GQ profile proves that Bryan Cranston really is The Danger


If you watch Breaking Bad you should stop playing Bejeweled Blitz immediately and cruise on over to GQ's five-page profile of lead actor Bryan Cranston.

Those of you not jonesing for the meth-fueled return of Breaking Bad in less than a month might remember Cranston as the dad from Malcolm in the Middle or as the recurring dentist on Seinfeld, the Internet will always remember him as the one who knocks. And the GQ profile is only going to further that notion.

Some of the gems contained in the piece include:

  • Cranston got the Breaking Bad periodic table logo tattooed on the inside of his finger
  • He once fantasized about smashing his stalker ex-girlfriend's head into a brick wall
  • Creator Vince Gilligan got cold feet and offered to have Cranston wear boxers or sweatpants in the iconic tighty-whities scene, but Cranston wanted to look as pathetic as possible
  • He has a penchant for on-set humor and is known for wearing things on or around his down-there during shooting
  • He would only read the scripts five days in advance of shooting because he was so hooked on the story that he didn't want to spoil it for himself
  • Cranston's a bawse at ping-pong

Writer Brett Martin gets into Cranston's head and gives us a glimpse at the man and mind behind one of television's greatest antiheroes as we all sneak ahead and eat all of the candy out of our Breaking Bad Advent calendars. The danger returns to AMC on August 11th with eight episodes to conclude the tale of Walter White/Heisenberg.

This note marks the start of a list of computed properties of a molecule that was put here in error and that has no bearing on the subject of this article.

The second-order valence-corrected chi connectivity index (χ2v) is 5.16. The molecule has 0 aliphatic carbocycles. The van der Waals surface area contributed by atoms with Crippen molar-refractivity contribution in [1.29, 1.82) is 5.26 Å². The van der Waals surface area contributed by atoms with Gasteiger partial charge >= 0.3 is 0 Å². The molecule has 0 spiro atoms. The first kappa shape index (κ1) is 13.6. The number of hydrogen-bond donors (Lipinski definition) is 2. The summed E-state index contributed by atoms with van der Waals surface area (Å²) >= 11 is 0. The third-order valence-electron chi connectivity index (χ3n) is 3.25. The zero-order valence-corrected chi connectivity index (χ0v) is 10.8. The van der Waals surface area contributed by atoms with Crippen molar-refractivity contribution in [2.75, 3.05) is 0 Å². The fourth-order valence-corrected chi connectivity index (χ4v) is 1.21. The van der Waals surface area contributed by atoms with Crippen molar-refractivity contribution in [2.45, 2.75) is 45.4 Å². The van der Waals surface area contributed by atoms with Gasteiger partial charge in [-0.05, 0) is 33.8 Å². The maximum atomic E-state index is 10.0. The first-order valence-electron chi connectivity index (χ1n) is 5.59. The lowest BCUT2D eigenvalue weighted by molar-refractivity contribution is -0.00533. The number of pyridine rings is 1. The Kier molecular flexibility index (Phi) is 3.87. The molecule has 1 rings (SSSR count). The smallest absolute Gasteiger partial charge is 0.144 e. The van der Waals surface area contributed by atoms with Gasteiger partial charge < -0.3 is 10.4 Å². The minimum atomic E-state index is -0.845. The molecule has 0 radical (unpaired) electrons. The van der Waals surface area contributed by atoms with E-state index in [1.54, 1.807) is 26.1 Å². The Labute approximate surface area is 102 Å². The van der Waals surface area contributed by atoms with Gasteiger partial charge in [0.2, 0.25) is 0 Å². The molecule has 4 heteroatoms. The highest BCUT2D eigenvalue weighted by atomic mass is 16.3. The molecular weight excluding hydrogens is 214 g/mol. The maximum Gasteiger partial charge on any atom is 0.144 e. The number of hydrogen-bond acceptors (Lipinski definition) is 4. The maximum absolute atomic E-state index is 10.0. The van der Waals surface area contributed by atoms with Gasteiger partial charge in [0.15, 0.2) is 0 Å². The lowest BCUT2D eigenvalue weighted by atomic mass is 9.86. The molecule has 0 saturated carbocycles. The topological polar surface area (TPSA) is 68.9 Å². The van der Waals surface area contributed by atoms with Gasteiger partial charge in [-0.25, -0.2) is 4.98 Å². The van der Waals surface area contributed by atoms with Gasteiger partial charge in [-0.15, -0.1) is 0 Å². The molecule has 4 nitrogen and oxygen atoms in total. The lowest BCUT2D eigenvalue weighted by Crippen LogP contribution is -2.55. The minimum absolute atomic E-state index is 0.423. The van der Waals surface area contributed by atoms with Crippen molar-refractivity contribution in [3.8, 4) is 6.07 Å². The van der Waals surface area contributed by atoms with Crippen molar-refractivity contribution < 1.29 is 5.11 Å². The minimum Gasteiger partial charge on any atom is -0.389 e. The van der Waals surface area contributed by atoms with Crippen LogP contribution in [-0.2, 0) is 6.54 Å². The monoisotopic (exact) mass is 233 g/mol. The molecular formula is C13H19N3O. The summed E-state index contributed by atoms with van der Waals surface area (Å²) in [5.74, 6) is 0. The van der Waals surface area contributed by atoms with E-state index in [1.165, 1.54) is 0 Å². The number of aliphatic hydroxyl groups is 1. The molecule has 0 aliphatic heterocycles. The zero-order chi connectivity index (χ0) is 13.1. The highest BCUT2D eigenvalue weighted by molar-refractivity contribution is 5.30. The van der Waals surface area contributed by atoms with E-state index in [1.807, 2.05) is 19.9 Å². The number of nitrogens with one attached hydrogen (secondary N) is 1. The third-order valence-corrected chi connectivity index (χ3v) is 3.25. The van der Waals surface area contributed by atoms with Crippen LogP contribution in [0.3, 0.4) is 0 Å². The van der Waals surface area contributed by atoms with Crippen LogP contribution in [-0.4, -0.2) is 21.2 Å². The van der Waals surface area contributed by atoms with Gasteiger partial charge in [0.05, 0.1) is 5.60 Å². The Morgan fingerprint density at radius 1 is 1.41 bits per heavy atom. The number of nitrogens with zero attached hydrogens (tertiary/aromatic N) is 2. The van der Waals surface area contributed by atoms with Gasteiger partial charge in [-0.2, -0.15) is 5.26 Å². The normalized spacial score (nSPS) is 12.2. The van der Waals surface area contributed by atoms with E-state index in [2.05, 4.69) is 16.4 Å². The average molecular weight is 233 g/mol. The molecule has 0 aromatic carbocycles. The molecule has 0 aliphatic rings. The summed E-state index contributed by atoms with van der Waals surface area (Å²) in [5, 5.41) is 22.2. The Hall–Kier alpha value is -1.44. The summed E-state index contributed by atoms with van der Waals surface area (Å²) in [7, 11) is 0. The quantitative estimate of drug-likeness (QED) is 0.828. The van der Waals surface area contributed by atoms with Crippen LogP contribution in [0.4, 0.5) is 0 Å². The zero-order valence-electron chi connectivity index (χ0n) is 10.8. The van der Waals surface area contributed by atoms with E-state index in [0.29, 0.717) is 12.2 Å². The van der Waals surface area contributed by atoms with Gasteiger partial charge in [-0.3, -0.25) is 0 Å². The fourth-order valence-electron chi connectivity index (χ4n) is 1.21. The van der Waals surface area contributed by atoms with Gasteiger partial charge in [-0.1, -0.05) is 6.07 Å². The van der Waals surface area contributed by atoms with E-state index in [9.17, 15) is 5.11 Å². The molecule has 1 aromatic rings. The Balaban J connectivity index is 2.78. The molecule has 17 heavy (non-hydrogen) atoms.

"We sat around this table talking about every possible kind of ending," Gilligan says. "Sometimes you start talking really macro. Like, 'What kind of responsibility do we have to find a moral in all this?' 'Is this a just universe that he lives in, or is it a chaotic universe which is more in keeping with the one we seem to live in?' 'Is there really karma in the world? Or is it just that the mechanisms, the clockwork, of the universe is so huge and subtle in its operation that we don't see karma happening?' We talk about all that stuff, and then, at a certain point, you stop and say, 'Let's just tell a good story.'"

The writers spent hours discussing the endings of other series, of movies, of books. Surprise or innovation wasn't necessarily the criteria. "I keep coming back to M*A*S*H," Gilligan continues. "From the first episode, these people sit around and say, 'All I want to do is go home.' So of course they all get to go home in the final episode. Sometimes the best moment in a TV show is an unpredictable moment, but sometimes it's actually being predictable."

By that measure, for those obsessed with guessing ahead, it may be worthwhile to remember Breaking Bad's first principles, the nature of the project—charting a man's free fall into the hell of his own worst impulses. And to count the number of endings free falls usually have. [GQ]